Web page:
Possession of Illegal Substances: Methamphetamine
In California, there are many different health and safety codes and statutes in place to protect citizens. Some of these focus on illegal substances, such as methamphetamine, and the consequences one may face for possessing them.
California Health and Safety Code § 11377
Being accused of possessing meth is a serious crime because it is a controlled substance under the California Uniform Controlled Substances Act. Under California Health and Safety Code Section 11377, the mere possession of meth is considered a misdemeanor, which involves a penalty of up to $1,000 and a year in prison. However, these repercussions can be far more severe, depending on how the drug was found and whether or not the prosecutors determined if there was an intent to sell or distribute the drug. Therefore, it stands to reason that you should be aware of the ways in which a prosecutor can prove meth possession. So…
What Does The Prosecutor Have to Prove in a Meth Possession California H&S Code § 11377 Criminal Case?
In order for a prosecutor to convict you of meth possession under Health and Safety Code Section 11377, they must be able to prove or show beyond reasonable doubt that:
(1) you had actual possession of the drug in question;
(2) you knew the drug was methamphetamine, a controlled substance, and
(3) you had possession of usable amounts of the drug, i.e. more than just trace amounts of methamphetamine.
What Are The Kinds of Meth Possession You May Be Charged With?
While the burden to prove these things falls on the State, you should be prepared with ample evidence to show otherwise, just in case they do manage to produce sufficient evidence in the courtroom. Bear in mind there are two different kinds of possession for which you may be convicted. The first kind is actual possession, which entails that the authorities discovered the drug on your person, meaning in your pocket, clothes, or bag. The second kind is constructive possession, which simply means that the authorities found the drug in a place that you have access to, such as your house, car, or office. If you did not expressly admit to having knowledge of the illegal substance of methamphetamine being in your possession, the prosecutor will have to meticulously prove that through evidence. Evidence can include the way you behaved or reacted during the search or arrest process. As an example, if you attempted to hide or get rid of the drug, then they could reasonably assume that you had knowledge of the drug and its illegality.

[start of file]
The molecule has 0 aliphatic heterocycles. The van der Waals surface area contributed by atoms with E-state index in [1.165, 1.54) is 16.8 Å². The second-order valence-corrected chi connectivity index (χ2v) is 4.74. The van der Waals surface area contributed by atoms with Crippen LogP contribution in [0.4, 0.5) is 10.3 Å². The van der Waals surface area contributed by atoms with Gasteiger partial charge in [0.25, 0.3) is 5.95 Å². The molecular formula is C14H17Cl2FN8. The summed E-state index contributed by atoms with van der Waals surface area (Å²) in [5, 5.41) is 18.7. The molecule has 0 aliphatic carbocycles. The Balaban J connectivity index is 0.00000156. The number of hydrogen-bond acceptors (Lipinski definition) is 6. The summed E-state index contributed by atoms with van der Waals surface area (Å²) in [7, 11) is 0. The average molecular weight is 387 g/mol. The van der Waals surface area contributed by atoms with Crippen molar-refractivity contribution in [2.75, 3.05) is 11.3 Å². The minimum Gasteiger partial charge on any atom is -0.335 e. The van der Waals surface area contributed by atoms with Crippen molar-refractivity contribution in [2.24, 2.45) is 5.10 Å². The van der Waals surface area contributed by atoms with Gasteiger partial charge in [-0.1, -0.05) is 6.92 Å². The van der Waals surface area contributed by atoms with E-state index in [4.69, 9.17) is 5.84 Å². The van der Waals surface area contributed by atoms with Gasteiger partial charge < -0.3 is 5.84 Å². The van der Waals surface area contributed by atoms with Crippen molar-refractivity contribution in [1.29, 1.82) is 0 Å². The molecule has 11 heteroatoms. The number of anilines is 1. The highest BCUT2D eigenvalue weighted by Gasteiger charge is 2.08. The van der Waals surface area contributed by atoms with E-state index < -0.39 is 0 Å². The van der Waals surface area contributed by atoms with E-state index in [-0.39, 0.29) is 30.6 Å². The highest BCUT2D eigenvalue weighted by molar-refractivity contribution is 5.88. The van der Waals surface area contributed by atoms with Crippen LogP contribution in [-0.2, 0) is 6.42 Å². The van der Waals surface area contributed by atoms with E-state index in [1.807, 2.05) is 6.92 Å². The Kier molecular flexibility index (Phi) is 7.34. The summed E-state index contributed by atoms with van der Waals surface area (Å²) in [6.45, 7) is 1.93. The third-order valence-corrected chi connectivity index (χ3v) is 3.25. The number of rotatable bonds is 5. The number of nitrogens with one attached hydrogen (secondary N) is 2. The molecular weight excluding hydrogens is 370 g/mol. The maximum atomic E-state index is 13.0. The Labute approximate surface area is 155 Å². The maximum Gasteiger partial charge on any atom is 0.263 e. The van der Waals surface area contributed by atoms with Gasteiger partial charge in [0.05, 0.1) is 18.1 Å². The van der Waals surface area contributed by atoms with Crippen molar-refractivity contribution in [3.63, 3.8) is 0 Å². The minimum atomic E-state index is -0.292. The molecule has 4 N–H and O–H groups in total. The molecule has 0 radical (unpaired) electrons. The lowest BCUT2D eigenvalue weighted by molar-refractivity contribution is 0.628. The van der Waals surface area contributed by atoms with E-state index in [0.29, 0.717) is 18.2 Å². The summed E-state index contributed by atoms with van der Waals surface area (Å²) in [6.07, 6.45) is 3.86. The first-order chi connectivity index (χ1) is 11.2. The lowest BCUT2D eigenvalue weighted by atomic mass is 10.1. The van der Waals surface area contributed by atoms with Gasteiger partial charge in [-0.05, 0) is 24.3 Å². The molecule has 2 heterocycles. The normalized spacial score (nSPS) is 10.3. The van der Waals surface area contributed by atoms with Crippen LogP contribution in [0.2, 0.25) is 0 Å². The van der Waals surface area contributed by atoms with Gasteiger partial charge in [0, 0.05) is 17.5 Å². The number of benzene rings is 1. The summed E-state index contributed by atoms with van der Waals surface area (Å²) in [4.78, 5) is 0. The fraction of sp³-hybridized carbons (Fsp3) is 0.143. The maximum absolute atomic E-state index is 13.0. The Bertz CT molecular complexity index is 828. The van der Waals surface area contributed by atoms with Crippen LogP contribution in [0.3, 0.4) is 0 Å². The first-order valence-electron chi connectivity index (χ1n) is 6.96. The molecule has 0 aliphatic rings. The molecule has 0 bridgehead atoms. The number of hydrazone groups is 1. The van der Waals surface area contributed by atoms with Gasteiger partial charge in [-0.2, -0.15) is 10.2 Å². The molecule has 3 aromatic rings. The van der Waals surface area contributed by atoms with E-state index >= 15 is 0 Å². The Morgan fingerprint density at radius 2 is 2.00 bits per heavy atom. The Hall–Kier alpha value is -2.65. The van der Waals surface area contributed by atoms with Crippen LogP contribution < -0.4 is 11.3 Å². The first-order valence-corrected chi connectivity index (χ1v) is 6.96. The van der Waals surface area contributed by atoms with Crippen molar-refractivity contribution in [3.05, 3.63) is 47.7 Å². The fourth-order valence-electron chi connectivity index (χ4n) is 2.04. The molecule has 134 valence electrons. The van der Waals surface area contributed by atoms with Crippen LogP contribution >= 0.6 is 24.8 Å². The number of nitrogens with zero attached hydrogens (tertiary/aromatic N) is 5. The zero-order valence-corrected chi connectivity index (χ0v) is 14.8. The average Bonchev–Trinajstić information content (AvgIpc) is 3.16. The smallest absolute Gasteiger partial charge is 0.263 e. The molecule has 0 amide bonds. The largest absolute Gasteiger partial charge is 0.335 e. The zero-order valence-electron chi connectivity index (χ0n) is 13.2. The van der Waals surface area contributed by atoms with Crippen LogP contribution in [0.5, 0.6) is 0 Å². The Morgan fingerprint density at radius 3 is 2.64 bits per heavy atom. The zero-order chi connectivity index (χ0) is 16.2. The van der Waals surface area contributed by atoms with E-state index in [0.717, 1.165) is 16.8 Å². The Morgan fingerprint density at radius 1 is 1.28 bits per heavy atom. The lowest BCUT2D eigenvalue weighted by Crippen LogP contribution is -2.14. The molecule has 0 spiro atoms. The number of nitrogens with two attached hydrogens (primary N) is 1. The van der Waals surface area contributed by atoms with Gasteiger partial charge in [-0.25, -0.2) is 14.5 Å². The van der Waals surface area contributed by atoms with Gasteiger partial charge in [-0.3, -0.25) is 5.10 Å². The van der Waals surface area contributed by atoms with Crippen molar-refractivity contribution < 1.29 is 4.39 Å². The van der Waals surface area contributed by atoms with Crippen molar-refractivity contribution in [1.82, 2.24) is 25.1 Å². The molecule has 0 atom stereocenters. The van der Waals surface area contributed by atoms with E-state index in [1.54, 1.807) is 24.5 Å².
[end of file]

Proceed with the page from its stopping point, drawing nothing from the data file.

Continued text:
How Can You Protect Yourself?
However, assumptions can work against the prosecutor as well. One of the first things your lawyer will do is to determine whether the police encounter that led up to the discovery of the meth was legal. In other words, the prosecutor cannot use evidence against you in a court of law if it was obtained illegally. Remember that the police must adhere to strict laws which are upheld by the United States Constitution, including when they stop and search vehicles, when they enter into private property, and even when they arrest or detain someone on suspicion of illegal substance possession. Should a law enforcement agent knowingly, or inadvertently, violate the suspect’s constitutional rights, then your lawyer can request to suppress the evidence being presented against you.
Possession of a Controlled Substance Defense Lawyers
There are many different avenues and possibilities that a lawyer can explore with you in order to best gauge what your next optimal move will be. Getting charged with possession of a controlled substance may seem overwhelming and getting out of that situation even more so, but we will guide you through the criminal justice process and get you the best possible result. We invite you to give our firm a toll free call at 844-522-7752 to have a free consultation with our skilled defense attorneys.
KAASS LAW is authorized to practice law in California. The above content is intended for California residents only. This content provides only general information which may or may not reflect current legal developments. KAASS LAW expressly disclaims all liability in respect to actions taken or not taken based on any of the contents of this website. The above content DOES NOT create an attorney-client relationship. KAASS LAW does not represent you unless you have expressly retained KAASS LAW in person at the KAASS LAW office.
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